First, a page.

CR6 OS 6.02
Updated: 28-04-2017

  1. (CRITICAL) Upgrading the Operating System could reset all CR6 settings back to the factory defaults. Sending this OS remotely is possible, but not recommended. To restore settings after the update, it is recommended that a backup be made of the current datalogger settings or take programmatic measures to ensure your settings can be restored. This can be done using the Device Configuration Utility Backup utility or the CRBasic instruction SetSetting()Watch the Video Tutorial: Sending an OS to a Local Datalogger.
  2. (WARNING) After upgrading the CR6-WiFi and CR6-RF451 to this version of the operating system, it is recommended that the user also update the operating system in the radio daughter card. This version of the CR6 operating system has been tested with version 3.1 of the WiFi daughter board and version 3.0 of the RF-451 daughter board. These operating systems have a *.iobj extension and are placed in the same directory as the CR6 operating system. Use the same procedure to load the WiFi or RF operating systems using Device Configuration Utility. Select Daughter Card Operating System Files (*iobj) from Files of type drop down.
  3. (WARNING) This operating system version (starting with operating system version 06.02), and all versions moving forward, will disable the datalogger FTP, Telnet, and Ping servers by default. Updating the operating system using the Send OS tab of Device Configuration Utility will revert all datalogger settings to factory defaults, and these services will be disabled. Sending the operating system as a program or by way of File Control will update the operating system but leave the FTP, Telnet, and Ping enabled settings intact. Note that disabling the FTP, Telnet, and Ping servers does not prevent the datalogger from acting as a client; the datalogger will continue to be able to use instructions such as FTPClient() and PingIP().
  4. Fixed a minor issue when the TCP/IP memory buffer was set to NULL. This condition would mainly occur when set up to listen on TCP/IP ports.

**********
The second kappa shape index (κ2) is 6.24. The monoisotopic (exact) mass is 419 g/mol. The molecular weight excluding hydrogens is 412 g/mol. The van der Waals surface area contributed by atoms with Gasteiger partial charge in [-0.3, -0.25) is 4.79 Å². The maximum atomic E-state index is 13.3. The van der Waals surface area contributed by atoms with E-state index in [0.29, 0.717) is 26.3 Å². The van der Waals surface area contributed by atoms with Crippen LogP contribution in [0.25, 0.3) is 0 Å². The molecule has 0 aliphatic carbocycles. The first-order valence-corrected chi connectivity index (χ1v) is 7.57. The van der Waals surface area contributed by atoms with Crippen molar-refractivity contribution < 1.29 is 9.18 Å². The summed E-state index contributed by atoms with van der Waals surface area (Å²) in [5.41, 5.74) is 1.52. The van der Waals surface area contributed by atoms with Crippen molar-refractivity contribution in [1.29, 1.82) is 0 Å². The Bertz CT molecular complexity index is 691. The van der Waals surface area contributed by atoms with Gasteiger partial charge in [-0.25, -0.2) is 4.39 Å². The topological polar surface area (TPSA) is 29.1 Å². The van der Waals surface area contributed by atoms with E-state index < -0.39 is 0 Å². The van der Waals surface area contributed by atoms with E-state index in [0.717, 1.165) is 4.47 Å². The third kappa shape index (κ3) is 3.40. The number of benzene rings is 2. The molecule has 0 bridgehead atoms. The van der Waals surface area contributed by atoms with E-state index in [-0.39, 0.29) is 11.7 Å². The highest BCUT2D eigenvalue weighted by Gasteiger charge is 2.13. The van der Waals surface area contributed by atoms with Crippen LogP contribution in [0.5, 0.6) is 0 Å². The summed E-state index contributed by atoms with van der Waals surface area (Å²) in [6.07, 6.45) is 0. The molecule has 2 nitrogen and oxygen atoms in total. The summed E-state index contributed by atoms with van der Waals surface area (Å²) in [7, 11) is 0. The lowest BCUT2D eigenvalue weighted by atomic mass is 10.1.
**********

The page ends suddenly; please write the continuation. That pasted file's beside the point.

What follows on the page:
5. Fixed Status.UTC offset.
  6. Fixed a Declaration bug that occurred when whitespace (spaces and tabs) were used.
  7. Fixed an issue when pulling data via LoggerNet when certain table conditions were present. (auto-allocated, interval driven tables that resulted in only one frame of data).
  8. Fixed response of ModBusSlave() when a packet comes in that is not addressed to the datalogger.
  9. Adjusted the maximum transmission unit (MTU) size of TCP/IP packets to 1380 from 1460. It was found that certain cellular networks reduce the size of the MTU, causing the packets from the datalogger to be fragmented. This specifically affected the use of TCP/IP instructions such as EmailRelay() and FTPClient().
  10. CR6 WiFi daughter card changes (daughter card OS 03.01)(only affects CR6-WIFI dataloggers):
  11. CR6 WiFi Change - Fixed possible memory leak in the DHCP server. The buffer allocated for DHCP response potentially was not big enough. (only applicable for CR6-WiFi when set to create a network)
  12. CR6 WiFi Change - Changed the TTL on DNS responses to 30 seconds (from max) to reduce any possible DNS pollution (only applicable for CR6-WiFi when set to create a network).
  13. CR6 WiFi Change - Changed the DNS server to respond to some known servers that Android uses to check for internet connectivity. This improves the experience when the CR6-WIFI is hosting a WiFi network because it prevents the 'No Internet' error message from Android devices that join the network.
  14. CR6 WiFi Change - Added code to HTTP server to answer a 'generate_204' message with 204 No Content when a CR6-WIFI is hosting a WiFi network (or attached NL240 in bridge mode) is hosting a WiFi network), because it. This prevents the 'No Internet' error message from Android devices that join the network.
  15. CR6 WiFi Change - Fixed a bug that occurred when accepting an IP address from an attached NL2XX device in bridge mode. In some situations, the IP address didn’t work properly when the NL2XX device sent an address to the logger to use. For example, when the NL24X is hosting a network and a DHCP server, the daughter card will send an erroneous IP for the datalogger to use.